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After more than a year of not seeing friends and loved ones in Canada, I was excited recently when a week away from work gave me to chance to fly north to reconnect.
Waking at 4 a.m., I set out on my adventure to fly several thousand miles and end up in a time zone two hours behind where I started. The flights were uneventful. The layover times were just enough.
After landing on time at my Canadian destination, I breezed through Customs and patiently waited for my luggage to be unloaded, spin down the rotating conveyor belt and send me on my way.
Watching each bag tumble past, I waited and waited and waitedee
When I was certain I had viewed each of the remaining bags several times, and was sure mine wasn’t there, I headed over to customer service to jump through the typical hoops placed before you when airlines lose your bags.
Having encountered the scenario before, I knew what to expect and desperately tried to curtail my frustrations. However, knowing the time change and the possibly limited number of flights that would come from the U.S. to my destination later in the day, I asked the customer service representative what would be done to ensure my bag would arrive promptly.
Explaining I was an American citizen in Canada, and I had nothing with me, the lost bag could quickly become more than just an inconvenience; it could become a costly expense. Adding pressure to the situation was I was staying more than two hours away from the airport and wouldn’t be able to return to pick it up.
After being reassured the bag would be couriered to me, I completed my paperwork and begrudgingly left.
Later that day, I called the airline's 800 number for baggage claim only to be told the airline had no record I filed I lost bag claim, even though I had a copy of the record in hand. After being put on hold for an extended period of time, my bag was located. It was patiently waiting for me, right here in North Carolina. It was still in Charlotte.
After a less-than-patient exchange, I was told the bag was on its way, would arrive in the evening and again told it would be couriered to my location.
After stopping at a store to procure toiletries and something to wear, I headed off to sleep that night, hopeful but unsure.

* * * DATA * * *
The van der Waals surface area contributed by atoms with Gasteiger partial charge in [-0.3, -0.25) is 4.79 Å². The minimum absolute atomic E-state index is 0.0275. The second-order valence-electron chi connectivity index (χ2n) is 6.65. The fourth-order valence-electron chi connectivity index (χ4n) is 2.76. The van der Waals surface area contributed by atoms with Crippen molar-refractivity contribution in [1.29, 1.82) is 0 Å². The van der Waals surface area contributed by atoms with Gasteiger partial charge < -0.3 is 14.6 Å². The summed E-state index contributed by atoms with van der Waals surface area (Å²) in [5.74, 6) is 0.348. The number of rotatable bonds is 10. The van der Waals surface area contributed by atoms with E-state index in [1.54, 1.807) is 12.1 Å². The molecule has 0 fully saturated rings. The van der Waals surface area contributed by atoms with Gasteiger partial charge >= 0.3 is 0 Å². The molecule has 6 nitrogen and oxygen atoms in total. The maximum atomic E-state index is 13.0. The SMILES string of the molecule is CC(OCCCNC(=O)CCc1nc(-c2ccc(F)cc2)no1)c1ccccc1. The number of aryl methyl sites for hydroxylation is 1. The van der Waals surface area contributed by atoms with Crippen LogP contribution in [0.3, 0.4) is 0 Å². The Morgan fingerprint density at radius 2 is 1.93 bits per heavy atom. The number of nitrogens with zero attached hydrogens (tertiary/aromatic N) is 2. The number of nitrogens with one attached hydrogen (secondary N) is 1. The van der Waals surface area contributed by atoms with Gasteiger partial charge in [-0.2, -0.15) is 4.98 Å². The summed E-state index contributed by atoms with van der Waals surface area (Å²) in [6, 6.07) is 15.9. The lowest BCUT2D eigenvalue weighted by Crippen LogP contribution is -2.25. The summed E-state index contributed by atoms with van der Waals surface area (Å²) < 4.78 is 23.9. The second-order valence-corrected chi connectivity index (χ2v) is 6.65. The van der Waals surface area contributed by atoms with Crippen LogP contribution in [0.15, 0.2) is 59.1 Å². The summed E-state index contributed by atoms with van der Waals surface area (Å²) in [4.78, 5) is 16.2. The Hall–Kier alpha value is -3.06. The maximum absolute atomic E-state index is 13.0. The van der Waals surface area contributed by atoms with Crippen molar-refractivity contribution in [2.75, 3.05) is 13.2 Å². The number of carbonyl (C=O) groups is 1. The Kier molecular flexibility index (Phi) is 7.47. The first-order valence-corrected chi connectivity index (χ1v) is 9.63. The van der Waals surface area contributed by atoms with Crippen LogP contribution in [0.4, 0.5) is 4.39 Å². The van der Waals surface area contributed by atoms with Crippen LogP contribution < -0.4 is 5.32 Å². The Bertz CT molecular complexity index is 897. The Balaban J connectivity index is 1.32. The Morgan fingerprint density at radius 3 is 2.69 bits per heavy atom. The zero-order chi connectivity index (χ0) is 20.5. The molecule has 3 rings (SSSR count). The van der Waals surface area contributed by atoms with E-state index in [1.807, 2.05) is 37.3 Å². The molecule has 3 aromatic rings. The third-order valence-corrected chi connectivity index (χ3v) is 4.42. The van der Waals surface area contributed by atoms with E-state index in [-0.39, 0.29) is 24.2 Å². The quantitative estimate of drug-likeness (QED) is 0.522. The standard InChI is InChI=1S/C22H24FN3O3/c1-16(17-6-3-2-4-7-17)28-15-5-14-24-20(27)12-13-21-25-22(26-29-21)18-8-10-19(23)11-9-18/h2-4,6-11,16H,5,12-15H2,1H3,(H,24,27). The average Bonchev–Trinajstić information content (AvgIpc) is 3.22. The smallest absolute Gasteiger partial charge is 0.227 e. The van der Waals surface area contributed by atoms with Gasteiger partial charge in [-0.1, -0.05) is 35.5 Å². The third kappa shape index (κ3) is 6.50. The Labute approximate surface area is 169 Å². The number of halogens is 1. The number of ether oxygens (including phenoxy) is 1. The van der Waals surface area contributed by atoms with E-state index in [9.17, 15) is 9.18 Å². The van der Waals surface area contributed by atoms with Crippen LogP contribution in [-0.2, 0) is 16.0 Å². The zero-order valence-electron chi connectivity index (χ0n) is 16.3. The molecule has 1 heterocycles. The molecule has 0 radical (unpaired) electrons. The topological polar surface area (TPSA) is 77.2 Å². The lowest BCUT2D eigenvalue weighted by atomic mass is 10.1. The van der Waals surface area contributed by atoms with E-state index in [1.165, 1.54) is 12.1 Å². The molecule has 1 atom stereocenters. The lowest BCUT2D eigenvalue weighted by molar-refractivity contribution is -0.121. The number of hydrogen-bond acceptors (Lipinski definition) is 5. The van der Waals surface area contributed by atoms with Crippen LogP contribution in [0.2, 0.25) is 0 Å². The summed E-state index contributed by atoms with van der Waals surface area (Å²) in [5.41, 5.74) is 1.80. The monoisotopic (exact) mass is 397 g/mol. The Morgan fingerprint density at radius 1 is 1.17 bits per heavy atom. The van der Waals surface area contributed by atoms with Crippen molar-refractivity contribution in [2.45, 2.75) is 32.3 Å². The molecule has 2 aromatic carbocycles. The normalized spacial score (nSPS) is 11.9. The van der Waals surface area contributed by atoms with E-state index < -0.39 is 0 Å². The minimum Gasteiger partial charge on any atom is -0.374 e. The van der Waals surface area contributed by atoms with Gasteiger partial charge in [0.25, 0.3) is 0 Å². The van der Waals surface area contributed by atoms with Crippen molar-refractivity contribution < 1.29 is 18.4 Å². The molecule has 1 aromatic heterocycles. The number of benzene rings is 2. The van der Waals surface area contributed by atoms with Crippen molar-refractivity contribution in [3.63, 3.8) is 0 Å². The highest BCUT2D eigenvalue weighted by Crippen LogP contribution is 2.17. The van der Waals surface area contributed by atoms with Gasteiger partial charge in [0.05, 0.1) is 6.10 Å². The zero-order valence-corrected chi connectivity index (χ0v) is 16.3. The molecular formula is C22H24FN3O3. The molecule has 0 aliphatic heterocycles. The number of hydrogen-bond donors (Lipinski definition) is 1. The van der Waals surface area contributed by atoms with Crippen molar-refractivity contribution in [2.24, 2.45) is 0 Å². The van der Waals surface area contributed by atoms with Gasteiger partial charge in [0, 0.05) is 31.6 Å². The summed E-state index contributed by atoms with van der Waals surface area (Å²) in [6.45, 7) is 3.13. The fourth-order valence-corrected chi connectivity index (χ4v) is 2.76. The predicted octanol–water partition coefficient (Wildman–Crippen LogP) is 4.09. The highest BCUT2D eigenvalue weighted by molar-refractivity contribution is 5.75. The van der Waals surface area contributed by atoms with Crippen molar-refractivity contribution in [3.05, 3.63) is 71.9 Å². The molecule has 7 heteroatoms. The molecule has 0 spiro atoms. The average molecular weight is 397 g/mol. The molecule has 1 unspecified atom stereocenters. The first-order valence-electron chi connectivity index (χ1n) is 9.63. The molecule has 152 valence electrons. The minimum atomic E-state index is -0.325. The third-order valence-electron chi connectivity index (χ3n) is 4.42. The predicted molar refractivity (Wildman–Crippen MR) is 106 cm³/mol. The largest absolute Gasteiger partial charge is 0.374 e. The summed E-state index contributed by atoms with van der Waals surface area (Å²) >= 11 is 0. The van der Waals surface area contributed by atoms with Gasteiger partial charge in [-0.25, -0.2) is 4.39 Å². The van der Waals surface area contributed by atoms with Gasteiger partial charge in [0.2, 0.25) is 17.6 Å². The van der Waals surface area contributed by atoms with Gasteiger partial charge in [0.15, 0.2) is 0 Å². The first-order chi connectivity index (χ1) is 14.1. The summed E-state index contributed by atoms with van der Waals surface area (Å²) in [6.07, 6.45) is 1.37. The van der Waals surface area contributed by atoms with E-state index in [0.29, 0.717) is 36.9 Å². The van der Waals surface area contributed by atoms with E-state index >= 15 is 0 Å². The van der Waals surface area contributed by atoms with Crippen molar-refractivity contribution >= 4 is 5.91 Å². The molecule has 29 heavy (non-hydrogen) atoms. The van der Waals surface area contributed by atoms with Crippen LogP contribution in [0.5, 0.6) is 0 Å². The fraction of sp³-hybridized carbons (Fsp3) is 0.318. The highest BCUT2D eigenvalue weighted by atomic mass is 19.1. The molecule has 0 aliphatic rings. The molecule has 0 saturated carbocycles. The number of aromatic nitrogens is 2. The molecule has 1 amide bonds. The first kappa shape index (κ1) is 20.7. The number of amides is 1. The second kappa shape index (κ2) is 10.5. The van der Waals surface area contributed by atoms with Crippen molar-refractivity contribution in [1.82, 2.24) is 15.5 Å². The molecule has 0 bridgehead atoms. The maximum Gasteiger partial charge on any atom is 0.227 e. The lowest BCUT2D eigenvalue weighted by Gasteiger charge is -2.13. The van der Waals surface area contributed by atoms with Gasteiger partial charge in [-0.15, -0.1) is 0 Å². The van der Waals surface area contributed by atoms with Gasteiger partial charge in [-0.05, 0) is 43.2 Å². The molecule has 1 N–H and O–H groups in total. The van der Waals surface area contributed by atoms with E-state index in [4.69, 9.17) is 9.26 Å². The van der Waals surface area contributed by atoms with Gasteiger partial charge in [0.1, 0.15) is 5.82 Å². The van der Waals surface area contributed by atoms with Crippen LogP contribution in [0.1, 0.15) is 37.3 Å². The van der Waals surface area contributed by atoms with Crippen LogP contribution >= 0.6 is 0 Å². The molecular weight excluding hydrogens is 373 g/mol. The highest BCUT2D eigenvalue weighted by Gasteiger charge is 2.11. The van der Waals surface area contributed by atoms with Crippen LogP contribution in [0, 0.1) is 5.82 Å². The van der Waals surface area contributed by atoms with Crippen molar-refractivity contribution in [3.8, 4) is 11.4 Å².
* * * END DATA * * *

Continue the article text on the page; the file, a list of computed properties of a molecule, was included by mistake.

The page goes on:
By 10 a.m. the next morning, the calls promised to me by the airline had never been made. I checked the 800 number again, only to be told the bag had arrived at the airport in the pre-dawn hours and was patiently waiting my pickup.
Seriously? Apparently, in-person conversation and over-the-phone reassurances meant nothing.
Another phone call later informed me because I was so far from the airport (no duh, how many times I had already said that?) the luggage would be sent via bus service and should arrive by Monday, nearly four days after I arrived on foreign soil.
This was their effective customer service solution to my situation. Four days. No luggage.
The debacle forced me to return to the city, losing another day of my trip and costing me unplanned expenses on gas and other necessities.
Arriving at the ticket counter, I was told by two agents who helped me that, oops, they were sorry, their customer service was being outsourced to India.
Problems, they told me, were mounting, as those answering the phones knew little about the airports they were representing and often made claims to customers those on site couldn’t live up to.
The agents were quick to point out other instances they’d encountered locally because of outsourced customer service.
In tough financial times, it doesn’t take a genius to understand why airlines and other major U.S. businesses are moving parts of their operations off U.S. soil.
But when it comes to getting and retaining customers, sending customer service offsite is just bad business.
It’s a shame when a company’s employees are even quick to admit that.
After expressing my displeasure, I was told to call that same 800 number again to file a complaint. Really? Call the same people who damaged two days of my trip?
I laughed out loud, declined and instead wrote a letter.
Who answered it? I don’t know, but they offered me a small reimbursement to cover some of my unexpected expenses—not a satisfactory offer based on the bad taste left in my mouth, but better than nothing.
Customer service is one of a business’ greatest assets. When it falters, business is likely to follow. When will big industries understand that?
STACEY MANNING is the managing editor at the Beacon. Reach her at 754-6890 or editor @brunswickbeacon.com.